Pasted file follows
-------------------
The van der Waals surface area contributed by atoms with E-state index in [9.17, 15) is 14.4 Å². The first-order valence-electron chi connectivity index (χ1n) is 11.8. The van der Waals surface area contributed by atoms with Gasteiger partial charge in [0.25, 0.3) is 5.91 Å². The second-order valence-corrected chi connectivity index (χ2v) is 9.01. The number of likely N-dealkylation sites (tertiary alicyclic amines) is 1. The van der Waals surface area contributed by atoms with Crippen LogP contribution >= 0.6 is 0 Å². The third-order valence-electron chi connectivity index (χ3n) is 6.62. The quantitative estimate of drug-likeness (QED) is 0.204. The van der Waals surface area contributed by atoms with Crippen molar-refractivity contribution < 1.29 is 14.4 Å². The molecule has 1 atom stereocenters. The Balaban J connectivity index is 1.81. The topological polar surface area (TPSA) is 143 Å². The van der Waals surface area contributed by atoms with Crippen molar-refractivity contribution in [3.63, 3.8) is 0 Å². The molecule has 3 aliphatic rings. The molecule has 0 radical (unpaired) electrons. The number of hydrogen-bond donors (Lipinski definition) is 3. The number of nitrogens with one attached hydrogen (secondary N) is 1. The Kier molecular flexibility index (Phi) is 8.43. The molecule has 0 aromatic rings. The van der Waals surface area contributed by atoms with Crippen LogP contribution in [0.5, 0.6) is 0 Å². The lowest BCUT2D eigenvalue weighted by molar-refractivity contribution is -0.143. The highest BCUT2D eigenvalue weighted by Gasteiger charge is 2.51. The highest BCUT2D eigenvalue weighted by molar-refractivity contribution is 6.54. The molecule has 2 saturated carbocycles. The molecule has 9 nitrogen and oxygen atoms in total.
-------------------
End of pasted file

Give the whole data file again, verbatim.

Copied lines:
The van der Waals surface area contributed by atoms with E-state index in [9.17, 15) is 14.4 Å². The first-order valence-electron chi connectivity index (χ1n) is 11.8. The van der Waals surface area contributed by atoms with Gasteiger partial charge in [0.25, 0.3) is 5.91 Å². The second-order valence-corrected chi connectivity index (χ2v) is 9.01. The number of likely N-dealkylation sites (tertiary alicyclic amines) is 1. The van der Waals surface area contributed by atoms with Crippen LogP contribution >= 0.6 is 0 Å². The third-order valence-electron chi connectivity index (χ3n) is 6.62. The quantitative estimate of drug-likeness (QED) is 0.204. The van der Waals surface area contributed by atoms with Crippen molar-refractivity contribution < 1.29 is 14.4 Å². The molecule has 1 atom stereocenters. The Balaban J connectivity index is 1.81. The topological polar surface area (TPSA) is 143 Å². The van der Waals surface area contributed by atoms with Crippen molar-refractivity contribution in [3.63, 3.8) is 0 Å². The molecule has 3 aliphatic rings. The molecule has 0 radical (unpaired) electrons. The number of hydrogen-bond donors (Lipinski definition) is 3. The number of nitrogens with one attached hydrogen (secondary N) is 1. The Kier molecular flexibility index (Phi) is 8.43. The molecule has 0 aromatic rings. The van der Waals surface area contributed by atoms with Crippen LogP contribution in [0.5, 0.6) is 0 Å². The lowest BCUT2D eigenvalue weighted by molar-refractivity contribution is -0.143. The highest BCUT2D eigenvalue weighted by Gasteiger charge is 2.51. The highest BCUT2D eigenvalue weighted by molar-refractivity contribution is 6.54. The molecule has 2 saturated carbocycles. The molecule has 9 nitrogen and oxygen atoms in total.